Published April 30, 2013
‘The marathon would never be the same’
By Sherri Kolade email@example.com
WEST BLOOMFIELD — Scott Goldstein was in the middle of eating a greasy hamburger April 15.
It wasn’t the worst he’s ever had, or the best. But it was one he will never forget because it was the West Bloomfield resident’s last meal before the bombs exploded, causing him and his friends to evacuate a restaurant four blocks past the finish line, where three people died and about 140 were injured during the annual Boston Marathon.
“We were sitting and talking with a bunch of friends,” Goldstein said. “People started watching TV, then we saw a stream of runners walking past the window away from the finish (line). Then I got a phone call from someone who said, ‘The bombs went off,’ and, ‘There may be more.’ Then we walked away. … The city was on lockdown.”
Goldstein, an avid runner, has attended the marathon for the past eight years, and although he said he didn’t hear, feel or see the bombs go off, he felt the aftereffects just the same as the thousands of racers and attendees.
“I was sad because I knew the marathon would never be the same and shocked because the marathon is such a great day, and to have something like this happen was terrible,” he said.
Goldstein added that the police “jumped in” immediately.
“You could not go into a hotel unless you had a key (and a name to a room). There was very little congregating in public places, which was good,” he said.
Goldstein said that, immediately after the bomb went off, ambulance and emergency vehicles arrived in droves.
“First, they took care of people who were hurt,” he said. “Then they tried to find the people who did it.”
Prosecutors charged Dzhokhar Tsarnaev in the Boston Marathon bombings during a hearing April 22, one week after he allegedly detonated the pressure cooker bombs, according to a published report. He could face the death penalty if convicted. His older brother, Tamerlan Tsarnaev, also a suspect, reportedly died April 18.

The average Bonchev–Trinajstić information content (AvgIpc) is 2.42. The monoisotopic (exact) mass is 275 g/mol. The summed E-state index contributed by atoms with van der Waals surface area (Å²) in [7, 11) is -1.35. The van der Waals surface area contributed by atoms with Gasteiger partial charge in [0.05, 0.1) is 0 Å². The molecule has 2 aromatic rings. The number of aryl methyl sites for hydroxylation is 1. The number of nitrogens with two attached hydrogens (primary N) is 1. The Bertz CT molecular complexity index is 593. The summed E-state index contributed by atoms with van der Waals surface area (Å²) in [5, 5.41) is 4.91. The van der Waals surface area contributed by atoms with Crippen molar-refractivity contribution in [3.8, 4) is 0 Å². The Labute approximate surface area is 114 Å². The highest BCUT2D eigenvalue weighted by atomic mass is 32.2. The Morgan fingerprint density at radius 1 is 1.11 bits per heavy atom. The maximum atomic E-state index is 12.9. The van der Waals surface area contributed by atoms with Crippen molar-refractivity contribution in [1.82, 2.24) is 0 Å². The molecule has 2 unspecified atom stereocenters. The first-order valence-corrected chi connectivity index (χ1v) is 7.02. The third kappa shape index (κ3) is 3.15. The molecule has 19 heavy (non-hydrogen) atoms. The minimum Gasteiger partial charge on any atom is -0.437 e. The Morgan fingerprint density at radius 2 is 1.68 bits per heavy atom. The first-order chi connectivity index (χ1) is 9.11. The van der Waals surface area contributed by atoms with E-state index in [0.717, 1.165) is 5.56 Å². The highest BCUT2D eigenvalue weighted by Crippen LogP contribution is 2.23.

Goldstein, who ran for 3 hours and 24 minutes during the marathon, was done at 2 p.m. Just shy of 50 minutes before the bombs went off.
“No one had really knew what had happened,” he said.
On April 16, Goldstein took a plane back to Michigan, but uneasy feelings clung to him. He couldn’t shake them.
“I left the next morning, and it was still not as if you felt fine walking the streets,” he said. “It was still tense going through the airport.”
On the other side of the country, his concerned family and friends were already bombarding his phone with texts and calls.
“I probably had 100 texts and phone calls,” he said, “and I already checked in with my family.
“I called back and texted as many people as I could and told (them) I was safe and it was scary. I feel bad because my whole experience was eating a hamburger down the street.”
Goldstein’s friend and fellow runner 58-year-old Bloomfield Hills resident Tom Artushin had a bit of a different story to tell. He, his wife and a friend were sitting on bleachers, across from where the first bomb went off, waiting for another friend to cross the finish line. Then boom.
“It was probably the scariest experience I’ve ever had, and I hope (for it) to never happen again,” Artushin, who waited for a little over an hour in the bleachers, said. “When we looked, there was such a loud boom and smoke, I thought the four-story building (across the street) exploded.”
Artushin, who has participated in the race six times, said he and his wife started to push barricades away when the second bomb went off a block and a half away.
“We thought the bleachers was going to be the third bomb,” he said.
Once freed, he and others moved farther away from the course; he described the scene as “orderly.”
“Nobody was pushing or falling, and we just got ... out of there,” he said. “If (my wife and I) did not have those access passes (to sit in the bleachers), we might have been waiting somewhere else. It is a pretty scary experience. You count your blessings.”